3. But in opinion, it does not account for greens stimping at 12 vs 8 or fairways 20 yards wide vs 30 yards wide or the decision to mow rough to 4-5 inches versus 2 1/2-3 inches or firm and fast greens vs watered. Just my observation or I should say my opinion.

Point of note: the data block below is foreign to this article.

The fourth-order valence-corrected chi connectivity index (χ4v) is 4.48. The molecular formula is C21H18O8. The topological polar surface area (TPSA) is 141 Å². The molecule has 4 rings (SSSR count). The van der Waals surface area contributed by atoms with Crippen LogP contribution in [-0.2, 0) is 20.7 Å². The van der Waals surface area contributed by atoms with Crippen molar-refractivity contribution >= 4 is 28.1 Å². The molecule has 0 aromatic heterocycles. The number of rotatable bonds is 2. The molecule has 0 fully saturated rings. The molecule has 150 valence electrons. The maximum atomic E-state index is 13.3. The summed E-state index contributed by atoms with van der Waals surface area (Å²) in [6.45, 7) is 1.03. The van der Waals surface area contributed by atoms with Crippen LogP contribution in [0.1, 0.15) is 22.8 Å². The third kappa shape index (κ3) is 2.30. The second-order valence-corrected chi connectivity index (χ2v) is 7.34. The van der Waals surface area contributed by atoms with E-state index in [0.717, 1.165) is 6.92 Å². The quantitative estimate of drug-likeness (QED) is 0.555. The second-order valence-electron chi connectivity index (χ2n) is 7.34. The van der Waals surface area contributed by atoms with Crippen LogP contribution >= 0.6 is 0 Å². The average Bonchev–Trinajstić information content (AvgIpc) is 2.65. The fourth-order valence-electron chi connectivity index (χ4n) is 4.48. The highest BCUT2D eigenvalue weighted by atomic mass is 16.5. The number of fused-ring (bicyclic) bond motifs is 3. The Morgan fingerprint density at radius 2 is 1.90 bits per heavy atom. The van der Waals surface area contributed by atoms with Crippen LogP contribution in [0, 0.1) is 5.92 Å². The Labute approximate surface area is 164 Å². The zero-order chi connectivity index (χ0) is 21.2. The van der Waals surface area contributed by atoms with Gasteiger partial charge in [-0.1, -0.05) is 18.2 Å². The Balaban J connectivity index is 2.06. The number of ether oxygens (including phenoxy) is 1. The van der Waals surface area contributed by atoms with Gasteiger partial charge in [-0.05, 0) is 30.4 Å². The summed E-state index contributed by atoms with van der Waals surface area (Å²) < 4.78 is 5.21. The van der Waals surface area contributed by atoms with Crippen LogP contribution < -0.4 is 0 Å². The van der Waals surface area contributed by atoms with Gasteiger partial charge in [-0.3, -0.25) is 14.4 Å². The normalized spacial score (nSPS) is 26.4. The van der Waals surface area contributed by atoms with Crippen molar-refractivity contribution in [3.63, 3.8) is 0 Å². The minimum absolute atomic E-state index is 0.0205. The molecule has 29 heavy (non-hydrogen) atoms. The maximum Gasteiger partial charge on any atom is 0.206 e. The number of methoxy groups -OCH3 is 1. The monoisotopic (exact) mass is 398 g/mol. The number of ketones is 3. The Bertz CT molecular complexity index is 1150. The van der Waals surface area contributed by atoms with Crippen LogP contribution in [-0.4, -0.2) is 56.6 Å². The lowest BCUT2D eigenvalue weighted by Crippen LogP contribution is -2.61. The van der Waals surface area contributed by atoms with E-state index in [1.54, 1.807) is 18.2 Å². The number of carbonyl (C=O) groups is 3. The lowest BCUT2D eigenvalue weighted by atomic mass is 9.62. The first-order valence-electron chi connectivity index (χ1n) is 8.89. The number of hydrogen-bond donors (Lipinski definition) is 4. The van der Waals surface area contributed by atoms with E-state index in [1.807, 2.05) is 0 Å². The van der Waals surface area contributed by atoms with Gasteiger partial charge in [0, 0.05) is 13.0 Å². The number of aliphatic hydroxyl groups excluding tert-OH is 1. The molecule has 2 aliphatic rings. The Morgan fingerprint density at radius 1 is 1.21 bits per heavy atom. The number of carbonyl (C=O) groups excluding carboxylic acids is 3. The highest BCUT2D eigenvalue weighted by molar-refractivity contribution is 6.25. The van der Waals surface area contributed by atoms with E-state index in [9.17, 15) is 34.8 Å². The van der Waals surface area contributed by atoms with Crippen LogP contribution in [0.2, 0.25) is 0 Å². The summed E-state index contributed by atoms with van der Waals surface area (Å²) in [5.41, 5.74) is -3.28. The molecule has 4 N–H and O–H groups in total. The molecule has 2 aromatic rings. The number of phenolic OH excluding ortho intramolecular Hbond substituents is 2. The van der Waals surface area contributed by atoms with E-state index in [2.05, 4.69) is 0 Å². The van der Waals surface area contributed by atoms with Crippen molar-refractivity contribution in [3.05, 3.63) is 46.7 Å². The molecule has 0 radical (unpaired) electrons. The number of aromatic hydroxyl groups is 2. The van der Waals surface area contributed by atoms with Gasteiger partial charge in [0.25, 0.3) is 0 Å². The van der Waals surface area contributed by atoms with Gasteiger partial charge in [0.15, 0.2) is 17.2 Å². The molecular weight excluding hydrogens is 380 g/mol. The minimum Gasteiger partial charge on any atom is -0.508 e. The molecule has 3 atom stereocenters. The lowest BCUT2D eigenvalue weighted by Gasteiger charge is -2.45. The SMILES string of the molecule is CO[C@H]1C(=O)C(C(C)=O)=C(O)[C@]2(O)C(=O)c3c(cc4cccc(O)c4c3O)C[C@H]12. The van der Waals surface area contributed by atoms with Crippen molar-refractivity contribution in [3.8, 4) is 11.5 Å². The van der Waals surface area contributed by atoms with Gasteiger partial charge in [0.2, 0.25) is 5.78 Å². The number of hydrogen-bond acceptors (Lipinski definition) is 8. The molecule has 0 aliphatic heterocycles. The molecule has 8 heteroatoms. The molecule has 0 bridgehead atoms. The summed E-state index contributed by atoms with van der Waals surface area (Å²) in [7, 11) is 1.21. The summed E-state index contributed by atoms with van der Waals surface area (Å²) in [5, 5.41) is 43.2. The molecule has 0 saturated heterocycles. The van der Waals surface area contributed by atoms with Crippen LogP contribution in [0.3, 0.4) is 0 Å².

4. It is impossible to generalize but my experience at 3 clubs over the years, the computer terminal is often the peer review. At one high end private where I was a member, the Professional was the HcP Chairmen and his assistants were the rest of the committee. In a stroke play event, one member had three consecutive scores 10-15 shots per round better than his handicap. I had the Pope of Slope calculate the probability of that happening randomly, it was like one out of a trillion or something silly. No, his handicap was not revised. I cannot possibly speak to peer review in general but my observation at any club private or public is that one simply posts their score into the computer at the end of the round. Done. Unlike in other parts of the world, I have always viewed a USGA handicap with a lot of suspicion for many reasons. For one reason and as an example, say a 5 Hcp playing a true championship course like Bethpage Black or either Winged Feet with narrow fairways, deep rough, firm and very fast greens is going to be a much more skilled player than a 5 Hcp on an average course with wide fairways, modest rough, slower and softer greens, etc. What is often termed a vanity handicap is simply a difference in course conditions and difficulty. We all know that in the UK and Ireland, handicaps were only established based upon tourney scores and no real slope or corpse rating to tilt them and there really was not a way to compare a USGA based 5 HcP to a UK 5 Hcp,